I have a bit of a history with Spider-Man games. In fact, my first Spider-Man game was also my first console experience.
When I was 12 the Spider-Man movie directed by Joxer the mighty, otherwise known as Sam Raimi came out in theatres. It was my first real introduction to Spider-Man and I adored it.
It was probably my first time watching a superhero movie and featured an awkward nerd who thinks they’re pretty funny and lucked out with powers. You could say I related and had aspirations.
I had dreams where I got spider powers. They actually kind of sucked because I still lived in Mandurah, a relatively small city south of Perth in WA and my dreams were very aware of this. I changed into my suit unglamorously on the top of a car parts shop that I’d passed regularly and noticed the roof had raised walls around it.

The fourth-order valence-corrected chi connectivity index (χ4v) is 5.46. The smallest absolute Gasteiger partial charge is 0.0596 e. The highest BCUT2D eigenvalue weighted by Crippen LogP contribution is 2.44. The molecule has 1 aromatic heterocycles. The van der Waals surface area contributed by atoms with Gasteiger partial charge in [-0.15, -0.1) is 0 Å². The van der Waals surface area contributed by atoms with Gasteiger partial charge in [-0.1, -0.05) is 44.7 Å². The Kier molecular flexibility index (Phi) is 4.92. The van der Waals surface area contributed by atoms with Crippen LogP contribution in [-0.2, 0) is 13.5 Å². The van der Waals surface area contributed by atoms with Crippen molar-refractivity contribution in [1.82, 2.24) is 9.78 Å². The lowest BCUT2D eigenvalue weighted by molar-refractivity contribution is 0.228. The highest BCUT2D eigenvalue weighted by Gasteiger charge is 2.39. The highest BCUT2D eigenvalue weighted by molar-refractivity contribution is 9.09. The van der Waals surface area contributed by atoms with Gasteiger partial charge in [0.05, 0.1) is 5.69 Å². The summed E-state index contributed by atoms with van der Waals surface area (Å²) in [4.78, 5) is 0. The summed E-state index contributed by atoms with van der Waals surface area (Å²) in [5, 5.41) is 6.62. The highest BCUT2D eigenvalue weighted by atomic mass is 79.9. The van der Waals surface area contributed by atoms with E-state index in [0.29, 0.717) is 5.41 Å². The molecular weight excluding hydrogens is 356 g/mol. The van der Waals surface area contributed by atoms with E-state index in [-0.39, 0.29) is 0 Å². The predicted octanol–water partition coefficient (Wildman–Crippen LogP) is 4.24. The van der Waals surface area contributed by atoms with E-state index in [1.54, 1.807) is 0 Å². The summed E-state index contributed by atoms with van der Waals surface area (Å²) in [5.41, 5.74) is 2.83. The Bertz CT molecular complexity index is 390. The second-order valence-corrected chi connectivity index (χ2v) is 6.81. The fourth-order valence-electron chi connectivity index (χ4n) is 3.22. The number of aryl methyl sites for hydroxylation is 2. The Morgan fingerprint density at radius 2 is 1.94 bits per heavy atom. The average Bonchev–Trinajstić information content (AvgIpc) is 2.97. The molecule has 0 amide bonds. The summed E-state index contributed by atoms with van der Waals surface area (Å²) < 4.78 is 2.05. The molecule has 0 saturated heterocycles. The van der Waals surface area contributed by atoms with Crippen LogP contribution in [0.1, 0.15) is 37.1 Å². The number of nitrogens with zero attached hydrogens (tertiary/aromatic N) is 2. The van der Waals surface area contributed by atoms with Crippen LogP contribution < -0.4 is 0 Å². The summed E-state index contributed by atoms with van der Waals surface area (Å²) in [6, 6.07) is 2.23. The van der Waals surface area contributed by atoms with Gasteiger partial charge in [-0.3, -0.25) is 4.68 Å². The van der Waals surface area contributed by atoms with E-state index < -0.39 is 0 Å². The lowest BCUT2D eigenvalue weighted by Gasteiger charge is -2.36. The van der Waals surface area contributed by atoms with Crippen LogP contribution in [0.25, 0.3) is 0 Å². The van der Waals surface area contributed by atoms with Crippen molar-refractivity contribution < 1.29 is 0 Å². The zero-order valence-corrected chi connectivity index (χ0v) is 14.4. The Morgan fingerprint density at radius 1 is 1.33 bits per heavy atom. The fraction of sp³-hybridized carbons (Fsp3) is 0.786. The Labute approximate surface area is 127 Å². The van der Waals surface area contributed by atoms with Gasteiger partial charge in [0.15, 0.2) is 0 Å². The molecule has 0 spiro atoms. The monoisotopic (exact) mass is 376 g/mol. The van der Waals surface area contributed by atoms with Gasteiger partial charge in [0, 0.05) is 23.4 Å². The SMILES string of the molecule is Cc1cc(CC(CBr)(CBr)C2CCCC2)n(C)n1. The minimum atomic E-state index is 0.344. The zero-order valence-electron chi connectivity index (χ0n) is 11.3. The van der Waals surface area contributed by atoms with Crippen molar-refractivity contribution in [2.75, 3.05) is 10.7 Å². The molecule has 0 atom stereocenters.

Mandurah also lacks skyscrapers and the web slinging in my dreams did not miss this detail either. There was a lot of swinging into the ground. The dreams weren’t as much fun as they could have been.
My First Spider
Neither was the Spider-Man movie tie-in game on the original Xbox, but I didn’t know that. Every time we went to the shops I’d find the display consoles and they were all running the demo for this game. I would play for as long as I was allowed.
Eventually, I managed to get all my teachers at school to sign a form saying I deserved an Xbox (I did not, lol) to help convince my parents. The game I wanted with it? Spider-Man.
I didn’t have much gaming experience at this point so I didn’t really have a concept of games being good or bad. If they felt bad, I just assumed I was bad at them. I actually enjoyed playing the in hindsight not good Spider-Man game because I didn’t know any better. I could barely pass any levels and unlocked everything with cheat codes. It was a simpler time.